Catholic Theology: Why the Catholic Church Condemns Attendance at False Worship by Fr. Michael Muller, 1874

What is attendance at false worship?

It is to assist at the religious worship of heretics.

To worship God according to a rite contrary to all precepts of the Gospel is a false and unlawful worship of God. Hence it would be a grievous sin for a Catholic to worship God according to the ceremonial laws of the Jews, for though they were prescribed by God for the Jews before the coming of Christ, yet they were abolished by Christ in the new law.

It is also a false and unlawful worship of God to adopt a new religion in opposition to the doctrine of the true Church of Jesus Christ, the Roman Catholic Church, and assist at the religious worship of such a false religion. Hence, even if a Catholic despises in his heart such a false religion and worship, it is unlawful for him to play the organ, or to sing, or to discharge the office of sacristan, in Jewish or Protestant temples during their false worship, or to compose hymns or music for the same, or to ring the bell for calling the people together, or to contribute money towards the erection of temples for false worship, or to call a Protestant minister for the performance of some religious rites, as, for instance, the rites of marriage or baptism, or funeral, etc.; or to take Protestant children, or accompany grown persons, to Protestant Sunday-schools or church and stay with them, during their religous worship. Any such act is strictly forbidden by the law of God and of the Church, because it is a real communication and formal co-operation in a false worship, and a real approval of it. “No one,” say the Fathers of the Fourth Council of Carthage (in 398), “must either pray, or sing psalms with heretics; and whosoever shall communicate with those who are cut off from the communion of the Church, whether clergyman or layman, let him be excommunicated.” Such was the language of the Church in all ages.

Pope Paul IV. wrote to the Catholics in England : “We are forced to admonish and to conjure you, that on no account you go to the churches of heretics, or hear their sermons or join in their rites, lest ye incur the wrath of God; for it is not lawful for you to do such things without dishonoring God and hurting your own souls.” In consequence of such authoritative decision, the Catholic pastors of England and Scotland have made most strict prohibitions of all such communication by their special regulations.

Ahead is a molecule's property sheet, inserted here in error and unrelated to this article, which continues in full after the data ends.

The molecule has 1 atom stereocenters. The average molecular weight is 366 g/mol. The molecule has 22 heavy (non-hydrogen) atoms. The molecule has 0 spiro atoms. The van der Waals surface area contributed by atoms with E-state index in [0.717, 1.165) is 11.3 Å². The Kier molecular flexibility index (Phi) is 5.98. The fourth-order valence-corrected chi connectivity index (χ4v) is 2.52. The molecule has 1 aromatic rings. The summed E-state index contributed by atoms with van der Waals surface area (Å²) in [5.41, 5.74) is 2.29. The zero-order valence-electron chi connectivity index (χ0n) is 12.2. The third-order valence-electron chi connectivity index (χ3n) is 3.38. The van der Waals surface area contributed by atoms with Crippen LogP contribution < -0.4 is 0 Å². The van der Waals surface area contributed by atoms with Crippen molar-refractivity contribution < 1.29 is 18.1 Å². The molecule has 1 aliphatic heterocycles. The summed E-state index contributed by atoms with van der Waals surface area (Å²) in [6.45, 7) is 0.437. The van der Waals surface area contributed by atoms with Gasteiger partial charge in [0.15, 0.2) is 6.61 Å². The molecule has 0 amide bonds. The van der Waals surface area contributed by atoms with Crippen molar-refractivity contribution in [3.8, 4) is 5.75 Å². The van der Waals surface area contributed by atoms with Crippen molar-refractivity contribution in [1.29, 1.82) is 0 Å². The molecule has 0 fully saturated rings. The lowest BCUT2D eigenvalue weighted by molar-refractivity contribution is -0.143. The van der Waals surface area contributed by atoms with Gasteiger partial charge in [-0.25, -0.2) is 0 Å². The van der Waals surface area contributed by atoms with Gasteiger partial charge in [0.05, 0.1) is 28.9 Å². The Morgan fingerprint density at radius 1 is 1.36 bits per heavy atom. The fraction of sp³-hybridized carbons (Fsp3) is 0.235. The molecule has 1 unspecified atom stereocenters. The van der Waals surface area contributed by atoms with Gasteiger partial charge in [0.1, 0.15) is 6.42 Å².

Here one may say: The reason why I play the organ, or sing, or officiate as sacristan, etc., in a Protestant church, is because I get a good pay which enables me to support my family. I answer: What you do is a grievous violation of the first commandment. It is never allowed to commit a mortal sin in order to acquire the means of support. Alas! that there are so many people who make a living by unlawful means!” But the bishop, or parish priest has given me permission to play the organ, to sing, etc., in the Protestant church,” says another one. I answer: Neither any priest nor bishop, nay, not even the Pope, can give you permission to violate any of the commandments.

“But I am well instructed in my religion,” says another; “I can see no harm in what I do in the Protestant church.” I answer: I doubt what you say. If you were well instructed, you would know that attendance at false worship is a mortal sin, and that this sin is still greater for him who plays, or sings, at it, or renders any other kind of service for it. And do you see no harm in committing a mortal sin? Do you see no harm in the great scandal you give to those Catholics who know of it, and to the Protestants, whom by your playing and singing, etc., you confirm in the belief that their religion is as good as the Catholic religion?

St. Hermenegild, the son of Leovigild, king of Spain, became a convert to the Catholic faith. When his father, who was addicted to the Arian heresy, heard of it, he became quite enraged, and put his son in a frightful dungeon, where he made him suffer most cruel torments. The holy martyr wrote to his father: “I avow your goodness to me has always been very great. I will preserve, to the last moment of my life, the respect, duty, and tenderness which I owe you. But is it possible that you should wish me to like worldly greatness better than my salvation? I value the crown as nothing. I am ready to lose sceptre and life, too, rather than abandon the divine truth.”

The prison was a school of virtue to this great martyr. He clothed himself in sack-cloth, and performed other bodily penances in addition to the hardships of his prison. He offered up to God many fervent prayers to obtain sufficient strength and courage to remain faithful in confessing the truth and dying for it.

The solemnity of Easter being come, the perfidious father sent, in the night, an Arian bishop with the message to his son that, if he received communion from the hand of that prelate, he would be received into favor again. Hermenegild, however, rejected the proposal with indignation, reproaching the messenger with the impiety of his sect, as if he had been at full liberty. When the bishop returned to the Arian king with this account, the furious father, seeing the faith of his son proof against all his endeavors to make him give up the Catholic religion, sent soldiers with orders to kill him. They entered the prison and found the saint fearless and ready to receive the stroke of death. They cleaved his head with an axe, and scattered his brains on the floor. (Butler’s Lives of the Saints, April 13.)

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